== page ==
Best. Teacher. Ever.

In October 1966 I turned eight years old and was attending Mrs. Naber’s third grade class at Healdsburg Elementary School. That December I came down with yet another case of what my mother affectionately referred to as “the flu bug.” I seemed to catch every virus that passed through town and would typically miss one or two weeks of school a couple of times each year. My mother had developed a procedure to ensure that I did not lag behind in my school work. She would visit my classroom every few days to pick up my assignments, bring them home for me to complete, and then return them to my teacher to be graded. Since I was going to have to do the work anyway, there would be no benefit in malingering to extend my time away from school, so I was usually back up and around in a week or ten days. But this time my flu bug wasn’t clearing up.

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Family Charts – Taeuffers in Alsace

The Taeuffer line goes back several generations in the Region of Alsace, Department of Bas-Rhin in France. Or sometimes in Germany. It all depended upon which country happened to have possession of the region at the time. The patriarch from each generation of the family going back at least 250 years has served as Mayor of the small town of Frohmuhl. Or sometimes they were Burgermeister, if Germany happened to be in charge.

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Prune Harvest Memories: Cast of Characters

Prune season was a major event in the annual cycle of our lives. It was the culmination of our economic year and always a communal experience. These are my memories of harvest on the Taeuffer Ranch, 788 Magnolia Drive, Healdsburg, circa 1955 – 1970. –- Joanne Taeuffer

The Scotts, our harvest crew as far back as I can remember, were an African American family who lived in Corcoran in California’s Central Valley. I was told they picked cotton in Corcoran and then they would come up to Healdsburg. They would arrive weeks or even a month before prune season and live in the picker’s cabin, an old house just over the levee from our house. They would work in the beans and maybe picking other stone fruit or pears. They would go up to Lake County and fish. They would pick our prunes and stay around to cut grapes. Then they went home for the winter. Continue reading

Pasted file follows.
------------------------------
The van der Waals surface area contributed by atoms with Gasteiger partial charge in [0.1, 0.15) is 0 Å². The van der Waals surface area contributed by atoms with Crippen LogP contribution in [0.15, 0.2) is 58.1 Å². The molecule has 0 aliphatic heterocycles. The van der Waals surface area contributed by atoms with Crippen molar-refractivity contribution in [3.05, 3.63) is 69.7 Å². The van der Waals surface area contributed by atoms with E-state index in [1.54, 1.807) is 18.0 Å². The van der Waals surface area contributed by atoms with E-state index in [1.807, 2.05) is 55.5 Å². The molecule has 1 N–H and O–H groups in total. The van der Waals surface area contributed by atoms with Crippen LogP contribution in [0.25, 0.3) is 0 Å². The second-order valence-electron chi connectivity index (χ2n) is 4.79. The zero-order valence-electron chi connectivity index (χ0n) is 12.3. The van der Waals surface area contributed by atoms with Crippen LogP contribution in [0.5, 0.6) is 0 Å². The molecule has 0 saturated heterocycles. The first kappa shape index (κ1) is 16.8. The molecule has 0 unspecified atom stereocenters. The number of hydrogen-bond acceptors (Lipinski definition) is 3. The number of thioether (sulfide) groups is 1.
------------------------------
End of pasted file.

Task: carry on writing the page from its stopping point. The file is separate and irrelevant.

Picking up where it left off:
Prune Harvest Memories: Getting In the Harvest

Prune season was a major event in the annual cycle of our lives. It was the culmination of our economic year and always a communal experience. These are my memories of harvest on the Taeuffer Ranch, 788 Magnolia Drive, Healdsburg, circa 1955 – 1970. –- Joanne Taeuffer

Back in the day, prunes were shaken off the trees and then picked up off the clod-strewn ground, put into buckets and then boxes. The fruit was dipped in lye water and spread on trays to be dried, originally lying on the ground in the sunshine and after the 1950s in concrete block dehydrators that circulated dry, 180 degree air through trays (about 6 feet by 4 feet) stacked on rolling bases. The prunes were then dumped into bins that held about a ton, which were eventually picked up by the packing house. Continue reading

Prune Harvest Memories: My Mother the Morale Officer and More

Prune season was a major event in the annual cycle of our lives. It was the culmination of our economic year and always a communal experience. These are my memories of harvest on the Taeuffer Ranch, 788 Magnolia Drive, Healdsburg, circa 1955 – 1970. –- Joanne Taeuffer

A couple of times every harvest season, my mother would help boost everybody’s energy with a shot of sugar. Continue reading

Prune Harvest Memories: The Food, The Food!

Prune season was a major event in the annual cycle of our lives. It was the culmination of our economic year and always a communal experience. These are my memories of harvest on the Taeuffer Ranch, 788 Magnolia Drive, Healdsburg, circa 1955 – 1970. –- Joanne Taeuffer

Mother had yet another job during prune season. She was the chef de cuisine. As a good Italian girl, she was a firm believer in the importance of eating to keep your strength up. She would always say she had to be sure Daddy ate enough or he would wear himself out. Of course, the rest of us were maybe not working so hard, but we enjoyed the mealtime abundance nevertheless. Continue reading